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Alan Farley’s rules for a swing trader

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Alan Farley had famously declared that the 200-day moving average divides the investing world in two. Bulls and greed live above the 200-day, while bears and fear live below. Sellers eat up rallies below this line and buyers come to the rescue above it. Known as master Swing trader Alan has widely written about his swing-trading techniques and has given some rules. Out of that 15 rules are presented here –

Rule 1: If you have to look, it isn’t there.
Forget your college degree and trust your instincts. The best trades jump out of nowhere and create a sense of urgency. Take a deep breath, then act quickly before the opportunity disappears.

Rule 2: Trends depend on their time frame.
Make sure your trade fits the clock. Price movement aligns to specific time cycles. Success depends on trading the right ones.

Rule 3: Price has memory.
What happened the last time a stock hit a certain level? Chances are it will happen again. Watch trades closely when price returns to a battleground. The prior action can predict the future.

Rule 4: Profit and discomfort stand side by side.
Find the setup that scares you the most. That’s the one you need to trade. Don’t expect it to feel good until you take your profit. If it did, everyone else would be trading it. Wisdom from the East: What at first brings pleasure in the end gives only pain, but what at first causes pain ends up in great pleasure.

Rule 5: Stand apart from the crowd at all times.
Trade ahead, behind or contrary to the crowd. Be the first in and out of the profit door. Your job is to take their money before they take yours. Be ready to pounce on ill-advised decisions, poor judgment and bad timing. Your success depends on the misfortune of others.

Rule 6: Short rallies, not selloffs.
Shorts profit when markets drop, so they start to cover. This makes it a terrible time to enter new short sales. Wait until they get squeezed and shaken out, then jump in while no one is watching.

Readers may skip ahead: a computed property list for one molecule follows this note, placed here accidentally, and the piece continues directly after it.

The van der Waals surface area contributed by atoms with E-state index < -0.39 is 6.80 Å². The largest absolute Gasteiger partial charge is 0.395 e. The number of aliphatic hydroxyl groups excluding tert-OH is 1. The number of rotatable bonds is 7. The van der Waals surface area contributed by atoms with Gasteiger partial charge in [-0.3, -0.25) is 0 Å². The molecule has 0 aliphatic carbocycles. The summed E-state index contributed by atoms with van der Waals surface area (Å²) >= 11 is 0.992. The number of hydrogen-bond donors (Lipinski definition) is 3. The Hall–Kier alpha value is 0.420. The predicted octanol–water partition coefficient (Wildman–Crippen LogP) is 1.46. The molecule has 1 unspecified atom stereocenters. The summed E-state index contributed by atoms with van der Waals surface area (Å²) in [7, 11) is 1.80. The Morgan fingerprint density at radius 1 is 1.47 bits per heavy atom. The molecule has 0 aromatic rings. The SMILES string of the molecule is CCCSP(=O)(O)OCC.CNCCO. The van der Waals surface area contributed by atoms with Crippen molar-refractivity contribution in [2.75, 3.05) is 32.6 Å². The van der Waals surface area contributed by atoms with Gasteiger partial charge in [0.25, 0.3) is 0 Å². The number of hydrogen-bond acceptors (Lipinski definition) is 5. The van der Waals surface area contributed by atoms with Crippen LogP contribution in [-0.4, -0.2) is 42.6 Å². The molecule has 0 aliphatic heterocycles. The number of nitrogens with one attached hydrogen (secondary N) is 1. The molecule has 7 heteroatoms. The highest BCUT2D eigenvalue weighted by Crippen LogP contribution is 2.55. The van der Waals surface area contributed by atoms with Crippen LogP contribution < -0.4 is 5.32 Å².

Rule 7: Manage time as efficiently as price.
Time is money in the markets. Profit relates to the amount of time set aside for analysis. Know your holding period for every trade. And watch the clock to become a market survivor.

Rule 8: Trades that work in hot markets destroy accounts in cool ones.
Stocks trend only 15% to 20% of the time. Price ranges cause grief to momentum traders the rest of the time.

Rule 9: Control risk before seeking reward.
Wear your market chastity belt at all times. Attention to profit is a sign of immaturity, while attention to loss is a sign of experience. The markets have no intention of offering money to those who do not earn it.

Rule 10: Big losses rarely come without warning.
You have no one to blame but yourself. The chart told you to leave, the news told you to leave. Learn to visualize trouble and head for safety with only a few bars of information.

Rule 11: Bulls live above the 200-day moving average, bears live below.
Are you flying with the birds or swimming with the fishes? The 200-day moving average divides the investing world in two. Bulls and greed live above the 200-day, while bears and fear live below. Sellers eat up rallies below this line and buyers come to the rescue above it.

Rule 12: Enter in mild times, exit in wild times.
The big move hides beyond the extremes of price congestion. Don’t count on the agitated crowd for your trading signals. It’s usually way too late by the time they act.

Rule 13: Perfect patterns carry the greatest risk of failure.
Demand warts and bruises on your trade setups. Market mechanics work to defeat the majority when everyone sees the same thing at the same time. When perfection appears, look for the failure signal.

Rule 14: Trends rarely turn on a dime.
Reversals build slowly. Investors are as stubborn as mules and take a lot of pain before they admit defeat.

Rule 15: See the exit door before the trade.
Assume the market will reverse the minute you get filled. You’re in very big trouble when it’s a long way to the door. Never toss a coin in the fountain and hope your dreams will come true.

About the author: IE&M Team

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